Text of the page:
A documentary about typography, graphic design, and global visual culture.
Year 1, Day 41
BEFORE: How do I reward myself on this stormy Friday? By having my second double feature of the marathon. Sticking with the documentaries, today’s theme is all about design. Both films are directed by Gary Hustwit beginning with Helvetica. Most people probably know it as a font on their computer. This documentary goes in depth on that typeface. I can’t wait to learn more about one of the most ubiquitous typefaces in the world.
AFTER: The word I would use to describe this documentary is diverse. It covers, in great detail, both sides of the Helvetica spectrum: those who believe the typeface is clean and authoritative and those who believe it is boring and overused.
I was shocked with how commonplace Helvetica is. There are many clips in the documentary that show real world uses of the typeface on signs, posters, windows, and many other places. The many examples also visualize both sides of the argument being told. The best use of Helvetica is on command signs such as “Stop” or “Exit” or pretty much any street sign you see. It’s clean, simple, and to-the-point. But there were also many creative examples of the typeface by altering the spacing to create different looks. However, after seeing example after example, you start to see how it can be boring and repetitive. It got to the point where I thought, “Enough with the examples already. I get what Helvetica looks like, there’s no need to show me another ten street signs.”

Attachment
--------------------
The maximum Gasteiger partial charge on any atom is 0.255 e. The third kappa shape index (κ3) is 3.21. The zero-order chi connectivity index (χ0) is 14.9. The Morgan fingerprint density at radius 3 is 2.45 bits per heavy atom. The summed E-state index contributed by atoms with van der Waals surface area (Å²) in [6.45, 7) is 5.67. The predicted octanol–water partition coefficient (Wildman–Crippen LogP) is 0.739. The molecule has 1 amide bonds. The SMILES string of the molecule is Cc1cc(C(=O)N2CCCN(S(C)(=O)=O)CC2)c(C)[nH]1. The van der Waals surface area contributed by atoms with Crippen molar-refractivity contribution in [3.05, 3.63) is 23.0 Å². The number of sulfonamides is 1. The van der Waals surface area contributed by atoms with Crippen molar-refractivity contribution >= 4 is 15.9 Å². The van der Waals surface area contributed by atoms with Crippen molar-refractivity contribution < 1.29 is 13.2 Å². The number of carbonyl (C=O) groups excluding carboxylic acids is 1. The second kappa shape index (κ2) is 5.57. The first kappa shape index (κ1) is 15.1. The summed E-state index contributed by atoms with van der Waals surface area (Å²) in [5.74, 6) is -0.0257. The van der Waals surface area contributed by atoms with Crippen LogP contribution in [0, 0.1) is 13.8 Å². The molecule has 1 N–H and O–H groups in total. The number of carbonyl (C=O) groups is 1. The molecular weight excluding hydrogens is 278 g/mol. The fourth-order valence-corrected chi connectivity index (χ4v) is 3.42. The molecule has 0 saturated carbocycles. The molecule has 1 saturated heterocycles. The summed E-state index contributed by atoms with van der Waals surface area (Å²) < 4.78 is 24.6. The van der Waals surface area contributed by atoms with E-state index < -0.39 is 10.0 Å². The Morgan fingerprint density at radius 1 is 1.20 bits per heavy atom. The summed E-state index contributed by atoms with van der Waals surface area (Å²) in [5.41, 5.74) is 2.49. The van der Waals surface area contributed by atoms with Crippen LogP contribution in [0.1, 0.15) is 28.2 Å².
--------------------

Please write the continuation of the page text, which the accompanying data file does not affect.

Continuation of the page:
I’m disappointed that they didn’t go further into how typefaces are designed. Some early design sketches of Helvetica and other typefaces are shown but the process of how one is created is fully detailed. There is a lot of type vocabulary that is alluded to (ascender, descender, baseline) but isn’t really explained fully which also left me less than satisfied.
For anyone who is into fonts and typefaces, Helvetica goes in depth into the creation and meaning behind several different typefaces with a main focus on the titular Helvetica. Anyone who couldn’t care less about what font they write their next paper in or use on the next presentation should probably skip this documentary.
RATING: 3 out of 5